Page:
# chromatic number and girth

A famous theorem of P. Erdős11See the very readable P. Erdős, and probability, Canad J. Math. 11 (1959), 34–38..

###### Theorem 1

For any natural numbers  $k$ and $g$, there exists a graph $G$ with chromatic number  $\chi(G)\geq k$ and girth $\operatorname{girth}(G)\geq g$.

Obviously, we can easily have graphs with high chromatic numbers. For instance, the complete graph  $K_{n}$ trivially has $\chi(K_{n})=n$; however $\operatorname{girth}(K_{n})=3$ (for $n\geq 3$). And the cycle graph $C_{n}$ has $\operatorname{girth}(C_{n})=n$, but

 $\chi(C_{n})=\begin{cases}1&n=1\\ 2&\text{n even}\\ 3&\text{otherwise.}\\ \end{cases}$

It seems intuitively plausible that a high chromatic number occurs because of short, “local” cycles in the graph; it is hard to envisage how a graph with no short cycles can still have high chromatic number.

Instead of envisaging, Erdős’ proof shows that, in some appropriately chosen probability space  on graphs with $n$ vertices, the probability of choosing a graph which does not have $\chi(G)\geq k$ and $\operatorname{girth}(G)\geq g$ tends to zero as $n$ grows. In particular, the desired graphs exist.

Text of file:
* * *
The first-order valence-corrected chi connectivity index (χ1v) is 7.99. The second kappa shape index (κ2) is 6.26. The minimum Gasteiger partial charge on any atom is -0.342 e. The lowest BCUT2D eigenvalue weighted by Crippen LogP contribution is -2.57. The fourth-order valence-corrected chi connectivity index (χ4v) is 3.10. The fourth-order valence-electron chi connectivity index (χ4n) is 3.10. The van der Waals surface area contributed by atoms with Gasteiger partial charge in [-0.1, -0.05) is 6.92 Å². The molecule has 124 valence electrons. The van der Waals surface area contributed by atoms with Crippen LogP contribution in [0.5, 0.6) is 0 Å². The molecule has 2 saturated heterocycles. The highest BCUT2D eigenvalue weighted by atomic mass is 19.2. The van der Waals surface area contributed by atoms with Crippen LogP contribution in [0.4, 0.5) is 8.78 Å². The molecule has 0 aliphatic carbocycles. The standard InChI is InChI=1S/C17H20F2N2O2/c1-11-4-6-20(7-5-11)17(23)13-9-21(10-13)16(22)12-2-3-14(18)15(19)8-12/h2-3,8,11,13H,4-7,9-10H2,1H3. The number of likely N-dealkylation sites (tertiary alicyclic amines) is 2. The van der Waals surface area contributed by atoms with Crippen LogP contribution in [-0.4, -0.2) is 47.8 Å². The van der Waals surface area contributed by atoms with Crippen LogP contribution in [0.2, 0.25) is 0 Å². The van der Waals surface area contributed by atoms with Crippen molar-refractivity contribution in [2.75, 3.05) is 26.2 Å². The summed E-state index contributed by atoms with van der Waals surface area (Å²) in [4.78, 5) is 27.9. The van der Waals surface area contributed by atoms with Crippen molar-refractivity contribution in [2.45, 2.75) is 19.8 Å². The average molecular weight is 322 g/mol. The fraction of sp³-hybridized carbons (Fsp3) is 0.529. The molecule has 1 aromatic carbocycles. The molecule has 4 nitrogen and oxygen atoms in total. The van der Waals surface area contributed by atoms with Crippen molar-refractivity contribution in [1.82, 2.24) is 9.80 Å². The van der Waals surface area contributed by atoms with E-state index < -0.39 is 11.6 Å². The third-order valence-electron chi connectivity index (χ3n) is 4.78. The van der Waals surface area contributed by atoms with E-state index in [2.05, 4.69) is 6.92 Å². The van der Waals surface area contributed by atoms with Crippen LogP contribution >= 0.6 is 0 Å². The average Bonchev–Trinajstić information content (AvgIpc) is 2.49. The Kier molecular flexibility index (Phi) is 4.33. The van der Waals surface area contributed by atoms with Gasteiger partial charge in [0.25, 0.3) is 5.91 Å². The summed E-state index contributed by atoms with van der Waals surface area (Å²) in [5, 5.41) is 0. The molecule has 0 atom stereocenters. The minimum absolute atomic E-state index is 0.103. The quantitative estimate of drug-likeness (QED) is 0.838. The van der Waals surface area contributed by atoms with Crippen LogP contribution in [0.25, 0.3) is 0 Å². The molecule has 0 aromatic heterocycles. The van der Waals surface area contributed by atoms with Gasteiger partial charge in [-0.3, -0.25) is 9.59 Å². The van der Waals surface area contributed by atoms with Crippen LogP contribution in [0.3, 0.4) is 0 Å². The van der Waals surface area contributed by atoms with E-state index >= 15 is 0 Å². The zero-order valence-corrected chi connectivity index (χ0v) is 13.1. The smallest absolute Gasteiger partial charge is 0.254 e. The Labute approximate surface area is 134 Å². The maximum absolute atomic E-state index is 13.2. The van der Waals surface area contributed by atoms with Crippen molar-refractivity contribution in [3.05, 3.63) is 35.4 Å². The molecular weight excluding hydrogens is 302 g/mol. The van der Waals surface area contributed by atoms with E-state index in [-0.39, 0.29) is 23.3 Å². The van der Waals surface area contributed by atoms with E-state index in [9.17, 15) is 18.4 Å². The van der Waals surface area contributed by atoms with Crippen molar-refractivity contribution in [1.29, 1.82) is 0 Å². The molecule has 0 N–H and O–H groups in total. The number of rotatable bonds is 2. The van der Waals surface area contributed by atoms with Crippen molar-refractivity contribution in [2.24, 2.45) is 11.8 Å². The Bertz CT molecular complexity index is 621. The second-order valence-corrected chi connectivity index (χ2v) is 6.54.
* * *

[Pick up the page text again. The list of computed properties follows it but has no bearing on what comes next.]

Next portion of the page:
This seminal paper is probably the most famous application of the probabilistic method, and is regarded by some as the foundation of the method.22However, as always, with the benefit of hindsight we can see that the probabilistic method had been used before, e.g. in various applications of Sard’s theorem. This does nothing to diminish from the importance of the clear statement of the tool. Today the probabilistic method is a standard tool for combinatorics. More constructive methods are often preferred, but are almost always much harder.

Title chromatic number and girth ChromaticNumberAndGirth 2013-03-22 12:46:03 2013-03-22 12:46:03 mathcam (2727) mathcam (2727) 7 mathcam (2727) Theorem msc 05C15 msc 05C38 msc 05C80 Girth ChromaticNumber